Tag Archives: Porcupine

Wildlife: Warthogs (Phacochoerus africanus)

Warthogs are one of at least four unique species in the pig family (Suidae) native to Africa. Other natives include the wild boar (Sus scrofa) in northern Africa, bushpig (Potamochoerus larvatus) in east Africa and southern Africa, and giant forest hog (Hylochoerus meinertzhageni) in isolated areas of central Africa. Species of warthog occur throughout parts of central Africa as well as the equatorial regions towards southern Africa and the eastern parts of southern Africa.

Conservation Status & Threats

Warthogs, African bushpigs, and Red River Hogs are threatened by hunting and poaching for their meat, but occur in large enough populations that they are not significantly threatened as species. At regional levels Warthogs are believed to have gone locally extinct in some West and North African states.

The canine teeth of Common Warthogs develop into tusks made from the same material as teeth in other animals, including Elephants. Like the ivory taken from African and Asian Elephant species, a Warthog’s ivory tusks have been carved and used in decorative and ceremonial applications. Due to the healthy status of many Warthog populations there may not be a prohibition on the domestic or international trade of their ivory, however the illicit way their tusks are acquired makes possession and trade problematic.

Warthogs in South Africa.

Relatives & Identification

Warthogs: Up to 63-85 cm (2-3 feet) at the shoulder. Males can weigh 60 to 150 kg (130 to 330 lb) while females are notably smaller at 45 to 75 kg (100 to 165 lb). Total body length 110-180cm (3.6-6 feet).

Males have two pairs of tusks: one pair on the upper part of their mouth and a second, smaller pair on the jaw fitting. With their mouth closed they fit closely together. Females have only a pair of upper tusks which can reach as much as 15.2-25.5 cm (6.0-10.0 inches) in length. The tusks of males can be even larger with one record-setting male possessing tusks 63.5 cm (25.0 inches) in length. Despite popular belief the tusks do not become “razor sharp” from normal use, but are still considerably dangerous.

Warthog Distribution: Increasingly diminishing distribution throughout South Africa. Large distribution throughout Sub-Saharan Africa.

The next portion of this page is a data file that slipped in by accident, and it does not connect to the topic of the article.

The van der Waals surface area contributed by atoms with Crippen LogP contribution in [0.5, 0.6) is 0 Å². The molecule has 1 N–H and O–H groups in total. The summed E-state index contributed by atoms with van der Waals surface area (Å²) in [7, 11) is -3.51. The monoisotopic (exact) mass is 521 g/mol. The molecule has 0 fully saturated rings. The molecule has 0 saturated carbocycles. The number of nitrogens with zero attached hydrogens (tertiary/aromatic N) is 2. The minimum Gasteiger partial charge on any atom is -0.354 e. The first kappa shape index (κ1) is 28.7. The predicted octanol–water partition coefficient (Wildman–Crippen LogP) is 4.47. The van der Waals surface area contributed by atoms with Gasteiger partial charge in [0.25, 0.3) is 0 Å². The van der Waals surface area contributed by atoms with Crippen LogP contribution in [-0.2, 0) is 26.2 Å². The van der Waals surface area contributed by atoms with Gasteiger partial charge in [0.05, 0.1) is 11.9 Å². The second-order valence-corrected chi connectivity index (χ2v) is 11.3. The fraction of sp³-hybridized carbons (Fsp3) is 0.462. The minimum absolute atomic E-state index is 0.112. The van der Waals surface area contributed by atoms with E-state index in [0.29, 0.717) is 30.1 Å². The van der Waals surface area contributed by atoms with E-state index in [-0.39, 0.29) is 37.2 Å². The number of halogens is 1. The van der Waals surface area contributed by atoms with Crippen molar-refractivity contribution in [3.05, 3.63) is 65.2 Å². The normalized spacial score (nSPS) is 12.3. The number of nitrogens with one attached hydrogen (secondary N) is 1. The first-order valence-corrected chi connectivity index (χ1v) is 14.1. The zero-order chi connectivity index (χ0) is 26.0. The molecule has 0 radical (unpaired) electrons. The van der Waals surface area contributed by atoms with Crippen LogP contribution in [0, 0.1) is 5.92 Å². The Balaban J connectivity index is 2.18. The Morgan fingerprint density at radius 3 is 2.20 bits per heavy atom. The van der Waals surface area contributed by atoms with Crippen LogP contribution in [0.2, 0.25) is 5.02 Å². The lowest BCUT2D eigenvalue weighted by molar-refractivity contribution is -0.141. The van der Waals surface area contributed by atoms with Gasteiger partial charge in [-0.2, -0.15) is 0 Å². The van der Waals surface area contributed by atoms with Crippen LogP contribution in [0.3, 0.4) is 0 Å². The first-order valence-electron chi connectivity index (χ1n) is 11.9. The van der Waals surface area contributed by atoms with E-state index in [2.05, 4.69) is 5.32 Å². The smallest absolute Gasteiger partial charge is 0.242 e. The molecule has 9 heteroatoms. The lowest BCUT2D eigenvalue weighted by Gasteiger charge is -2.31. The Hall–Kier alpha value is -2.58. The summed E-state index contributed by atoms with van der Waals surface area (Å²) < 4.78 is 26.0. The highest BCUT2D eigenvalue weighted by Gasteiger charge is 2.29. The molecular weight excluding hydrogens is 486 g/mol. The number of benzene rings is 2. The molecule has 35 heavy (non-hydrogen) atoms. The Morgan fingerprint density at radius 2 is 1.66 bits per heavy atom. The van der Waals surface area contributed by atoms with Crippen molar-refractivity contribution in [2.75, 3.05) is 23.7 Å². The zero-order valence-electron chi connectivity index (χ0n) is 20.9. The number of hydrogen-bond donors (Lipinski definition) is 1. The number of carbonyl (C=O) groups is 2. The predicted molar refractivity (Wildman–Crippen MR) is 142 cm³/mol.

Bushpigs: Up to 66 to 100 cm (26 to 39 in) at the shoulder, and weigh from 55 to 150 kg (121 to 331 lb). Total body length 130-170cm (3.6-6 feet).

Bushpig Distribution: Predominantly northeastern parts of Southern Africa and reaching into southern East Africa.

The giant forest hog, which currently has a scattered distribution in tropical parts of West and Central Africa, can weigh as much as 275 kg (606 lb). All species in the Suidae family native to Africa are capable swimmers in spite of their size.

Habitat & Behavior

Warthogs live in a male-dominant hierarchical structure typically based on age, which also correlates to size. However males are typically solitary even when steward of one or more females and offspring which form a group called a sounder. Depending on the quality of their habitat and success of the male in acquiring females, it may keep more than one sounder. Multiple sounders and bachelor males of related individuals form a clan and may occupy a specific range for generations.

Adolescent and adult males do not form a permanent part of this group but during mating seasons will move among sounders for receptive females. Unsuccessful or immature bachelor males may live alone or form small bachelor herds.

Warthogs are commonly diurnal, meaning that they are active during the day and sleep at night, but some populations may be primarily nocturnal especially where human-wildlife conflict exists. They require water and prefer to live in savanna, grasslands, and lightly wooded areas, but will expand into less forgiving environments with a satisfactory supply of water. Similar to Savanna Elephants and White Rhino and Black Rhino, warthogs enjoy wallowing in mud.